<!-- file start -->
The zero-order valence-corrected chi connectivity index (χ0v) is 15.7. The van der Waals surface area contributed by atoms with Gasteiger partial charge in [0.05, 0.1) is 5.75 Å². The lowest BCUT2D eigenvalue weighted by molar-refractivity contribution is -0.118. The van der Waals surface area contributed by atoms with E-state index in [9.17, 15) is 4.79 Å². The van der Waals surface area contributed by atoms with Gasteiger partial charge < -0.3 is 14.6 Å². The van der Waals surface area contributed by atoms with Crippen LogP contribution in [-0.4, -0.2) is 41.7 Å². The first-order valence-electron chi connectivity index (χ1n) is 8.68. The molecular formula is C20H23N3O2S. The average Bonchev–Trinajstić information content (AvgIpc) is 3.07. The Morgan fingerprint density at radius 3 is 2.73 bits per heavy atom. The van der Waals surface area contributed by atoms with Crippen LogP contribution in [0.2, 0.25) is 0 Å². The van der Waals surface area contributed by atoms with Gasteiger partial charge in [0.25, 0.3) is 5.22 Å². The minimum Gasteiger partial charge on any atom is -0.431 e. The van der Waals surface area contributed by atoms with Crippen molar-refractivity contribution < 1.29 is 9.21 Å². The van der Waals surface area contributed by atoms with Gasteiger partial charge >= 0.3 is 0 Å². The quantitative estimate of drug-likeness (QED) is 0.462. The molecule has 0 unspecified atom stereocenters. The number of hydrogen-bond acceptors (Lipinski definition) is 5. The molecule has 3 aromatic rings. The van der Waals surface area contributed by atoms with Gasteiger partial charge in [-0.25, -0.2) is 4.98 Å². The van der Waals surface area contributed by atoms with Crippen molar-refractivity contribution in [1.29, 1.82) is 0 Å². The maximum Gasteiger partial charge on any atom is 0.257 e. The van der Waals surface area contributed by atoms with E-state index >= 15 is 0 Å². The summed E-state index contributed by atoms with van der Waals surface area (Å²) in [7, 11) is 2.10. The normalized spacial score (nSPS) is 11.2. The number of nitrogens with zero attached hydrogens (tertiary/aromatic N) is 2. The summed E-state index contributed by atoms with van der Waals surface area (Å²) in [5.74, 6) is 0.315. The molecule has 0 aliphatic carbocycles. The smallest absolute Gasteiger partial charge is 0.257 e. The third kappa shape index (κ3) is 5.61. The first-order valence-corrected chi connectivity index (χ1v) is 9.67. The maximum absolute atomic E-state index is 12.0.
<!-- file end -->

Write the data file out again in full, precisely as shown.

The zero-order valence-corrected chi connectivity index (χ0v) is 15.7. The van der Waals surface area contributed by atoms with Gasteiger partial charge in [0.05, 0.1) is 5.75 Å². The lowest BCUT2D eigenvalue weighted by molar-refractivity contribution is -0.118. The van der Waals surface area contributed by atoms with E-state index in [9.17, 15) is 4.79 Å². The van der Waals surface area contributed by atoms with Gasteiger partial charge < -0.3 is 14.6 Å². The van der Waals surface area contributed by atoms with Crippen LogP contribution in [-0.4, -0.2) is 41.7 Å². The first-order valence-electron chi connectivity index (χ1n) is 8.68. The molecular formula is C20H23N3O2S. The average Bonchev–Trinajstić information content (AvgIpc) is 3.07. The Morgan fingerprint density at radius 3 is 2.73 bits per heavy atom. The van der Waals surface area contributed by atoms with Crippen LogP contribution in [0.2, 0.25) is 0 Å². The van der Waals surface area contributed by atoms with Gasteiger partial charge in [0.25, 0.3) is 5.22 Å². The minimum Gasteiger partial charge on any atom is -0.431 e. The van der Waals surface area contributed by atoms with Crippen molar-refractivity contribution < 1.29 is 9.21 Å². The van der Waals surface area contributed by atoms with Gasteiger partial charge >= 0.3 is 0 Å². The quantitative estimate of drug-likeness (QED) is 0.462. The molecule has 0 unspecified atom stereocenters. The number of hydrogen-bond acceptors (Lipinski definition) is 5. The molecule has 3 aromatic rings. The van der Waals surface area contributed by atoms with Gasteiger partial charge in [-0.25, -0.2) is 4.98 Å². The van der Waals surface area contributed by atoms with Crippen molar-refractivity contribution in [1.29, 1.82) is 0 Å². The maximum Gasteiger partial charge on any atom is 0.257 e. The van der Waals surface area contributed by atoms with E-state index >= 15 is 0 Å². The summed E-state index contributed by atoms with van der Waals surface area (Å²) in [7, 11) is 2.10. The normalized spacial score (nSPS) is 11.2. The number of nitrogens with zero attached hydrogens (tertiary/aromatic N) is 2. The summed E-state index contributed by atoms with van der Waals surface area (Å²) in [5.74, 6) is 0.315. The molecule has 0 aliphatic carbocycles. The smallest absolute Gasteiger partial charge is 0.257 e. The third kappa shape index (κ3) is 5.61. The first-order valence-corrected chi connectivity index (χ1v) is 9.67. The maximum absolute atomic E-state index is 12.0.